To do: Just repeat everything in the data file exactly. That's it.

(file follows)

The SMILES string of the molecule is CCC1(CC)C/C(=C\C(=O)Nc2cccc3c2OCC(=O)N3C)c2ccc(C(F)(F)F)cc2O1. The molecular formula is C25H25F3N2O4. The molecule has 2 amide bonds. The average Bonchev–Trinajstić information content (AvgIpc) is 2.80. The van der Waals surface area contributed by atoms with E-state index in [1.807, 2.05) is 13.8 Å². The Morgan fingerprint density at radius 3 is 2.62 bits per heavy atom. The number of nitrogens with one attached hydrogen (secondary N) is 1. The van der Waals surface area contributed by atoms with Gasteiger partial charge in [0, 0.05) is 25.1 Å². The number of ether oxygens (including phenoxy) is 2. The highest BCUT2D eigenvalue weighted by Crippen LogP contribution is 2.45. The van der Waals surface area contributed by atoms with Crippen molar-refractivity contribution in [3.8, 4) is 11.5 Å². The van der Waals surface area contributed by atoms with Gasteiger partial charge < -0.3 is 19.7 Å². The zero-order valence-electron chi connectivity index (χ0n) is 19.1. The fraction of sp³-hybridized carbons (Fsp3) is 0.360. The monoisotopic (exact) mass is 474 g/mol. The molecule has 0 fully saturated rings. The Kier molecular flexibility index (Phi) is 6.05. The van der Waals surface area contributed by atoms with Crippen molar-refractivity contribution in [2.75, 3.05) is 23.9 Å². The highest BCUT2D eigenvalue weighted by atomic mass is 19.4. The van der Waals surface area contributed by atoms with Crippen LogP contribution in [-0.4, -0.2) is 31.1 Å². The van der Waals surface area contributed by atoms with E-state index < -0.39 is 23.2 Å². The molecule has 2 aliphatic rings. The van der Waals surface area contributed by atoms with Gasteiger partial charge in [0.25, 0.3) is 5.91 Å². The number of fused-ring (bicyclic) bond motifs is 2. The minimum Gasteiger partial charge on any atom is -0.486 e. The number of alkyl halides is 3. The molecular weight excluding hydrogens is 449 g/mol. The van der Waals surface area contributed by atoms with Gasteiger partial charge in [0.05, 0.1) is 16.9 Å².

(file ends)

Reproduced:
The SMILES string of the molecule is CCC1(CC)C/C(=C\C(=O)Nc2cccc3c2OCC(=O)N3C)c2ccc(C(F)(F)F)cc2O1. The molecular formula is C25H25F3N2O4. The molecule has 2 amide bonds. The average Bonchev–Trinajstić information content (AvgIpc) is 2.80. The van der Waals surface area contributed by atoms with E-state index in [1.807, 2.05) is 13.8 Å². The Morgan fingerprint density at radius 3 is 2.62 bits per heavy atom. The number of nitrogens with one attached hydrogen (secondary N) is 1. The van der Waals surface area contributed by atoms with Gasteiger partial charge in [0, 0.05) is 25.1 Å². The number of ether oxygens (including phenoxy) is 2. The highest BCUT2D eigenvalue weighted by Crippen LogP contribution is 2.45. The van der Waals surface area contributed by atoms with Crippen molar-refractivity contribution in [3.8, 4) is 11.5 Å². The van der Waals surface area contributed by atoms with Gasteiger partial charge < -0.3 is 19.7 Å². The zero-order valence-electron chi connectivity index (χ0n) is 19.1. The fraction of sp³-hybridized carbons (Fsp3) is 0.360. The monoisotopic (exact) mass is 474 g/mol. The molecule has 0 fully saturated rings. The Kier molecular flexibility index (Phi) is 6.05. The van der Waals surface area contributed by atoms with Crippen molar-refractivity contribution in [2.75, 3.05) is 23.9 Å². The highest BCUT2D eigenvalue weighted by atomic mass is 19.4. The van der Waals surface area contributed by atoms with Crippen LogP contribution in [-0.4, -0.2) is 31.1 Å². The van der Waals surface area contributed by atoms with E-state index < -0.39 is 23.2 Å². The molecule has 2 aliphatic rings. The van der Waals surface area contributed by atoms with Gasteiger partial charge in [0.25, 0.3) is 5.91 Å². The number of fused-ring (bicyclic) bond motifs is 2. The minimum Gasteiger partial charge on any atom is -0.486 e. The number of alkyl halides is 3. The molecular weight excluding hydrogens is 449 g/mol. The van der Waals surface area contributed by atoms with Gasteiger partial charge in [0.05, 0.1) is 16.9 Å².